Irish female poets Manchán Magan and Doireann Ní Ghríofa’s works, written in Gaeilge, provided a new way for the Woolmark Prize-winning designer Richard Malone to look into female and queer empowerment with his latest collection.
“I think it’s nice to acknowledge them and the importance of them,” Malone said over a Zoom preview. “Historically, in the Irish language the energy of creativity is very much this female thing and that’s what it stands for. When Ireland was colonized and male scholars came in, they erased a lot of female languages and spaces.”
This history reminded him of how the fashion industry, in general, has also looked down on women, and systemically categorized craftspeople, most of whom are female or queer, as “low-skilled” and who are “never really elevated or spoken about properly.”
Therefore, Malone’s new collection continues his female empowerment narrative with his signature ruched jersey dresses with court dress-inspired details, geometric sweaters, deconstructed coats, abstract blazers with ceremonial collar details, and sculpted pieces that resemble armor from the Middle Ages. The collection is also fully produced by women, from sewing and styling, to casting and shooting.
“I don’t think gender is a really important thing. I wanted to redefine what people consider stereotypes or boxes, like what masculine clothes look like, or what female clothes look like and also making a space for this diversity of female wearers of my clothes and what people deem empowering,” he added.
Having moved away from the traditional seasonal showcase and wholesale, Malone names his collections with the dates that they’re released. Some 75 percent of his business now comes from made-to-order or commission work.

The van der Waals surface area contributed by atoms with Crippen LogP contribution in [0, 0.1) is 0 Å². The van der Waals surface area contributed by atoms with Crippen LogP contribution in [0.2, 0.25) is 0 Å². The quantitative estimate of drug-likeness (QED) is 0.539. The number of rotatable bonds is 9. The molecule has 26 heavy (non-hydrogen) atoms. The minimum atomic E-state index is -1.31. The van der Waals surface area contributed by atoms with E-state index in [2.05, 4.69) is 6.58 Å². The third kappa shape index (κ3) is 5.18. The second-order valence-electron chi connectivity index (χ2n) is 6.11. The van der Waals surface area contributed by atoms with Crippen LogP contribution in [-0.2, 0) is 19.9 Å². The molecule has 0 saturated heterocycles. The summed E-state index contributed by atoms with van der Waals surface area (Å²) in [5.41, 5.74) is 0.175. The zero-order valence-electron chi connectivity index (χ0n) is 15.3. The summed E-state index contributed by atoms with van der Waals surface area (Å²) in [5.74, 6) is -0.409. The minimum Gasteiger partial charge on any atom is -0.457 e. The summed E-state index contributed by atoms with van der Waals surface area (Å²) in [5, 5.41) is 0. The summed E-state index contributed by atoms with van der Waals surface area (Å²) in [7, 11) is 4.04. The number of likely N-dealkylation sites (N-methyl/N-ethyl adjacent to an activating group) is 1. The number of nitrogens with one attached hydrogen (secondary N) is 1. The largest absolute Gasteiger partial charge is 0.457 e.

“Everything that leaves the studio comes with special labels that have photographs in them. They are also editioned and numbered, and we don’t make more than that once it’s complete. Sometimes the made-to-order stuff would have an embroidered signature of the person who’s going to buy it inside it, and information about where the fabric is from, where it is made and how many days go into it,” Malone explained.
For him, a collection is “a suggestion of the development,” and the brand also releases private campaigns and books for clients a few times a year to communicate with them directly.
“That dialogue is what forms the basis of everything that we do. There’s always a variety of characters with each customer and they buy very different things. Sometimes people want a beautiful, interesting tailored wool suit and then the next season they want a sculptured, regenerated nylon piece. There’s really no way of predicting it, but I think it almost feels like an exciting way for them to shop and to engage with the designer, and feel how empowering or interesting it can be,” he said.
Asked whether he will move his showcase to Paris in future since his practice is more commonly seen in couture houses, Malone said he had that thought before, but at the moment, he will focus on his customers in London, and his brand would enjoy more freedom outside that “old French European structure.”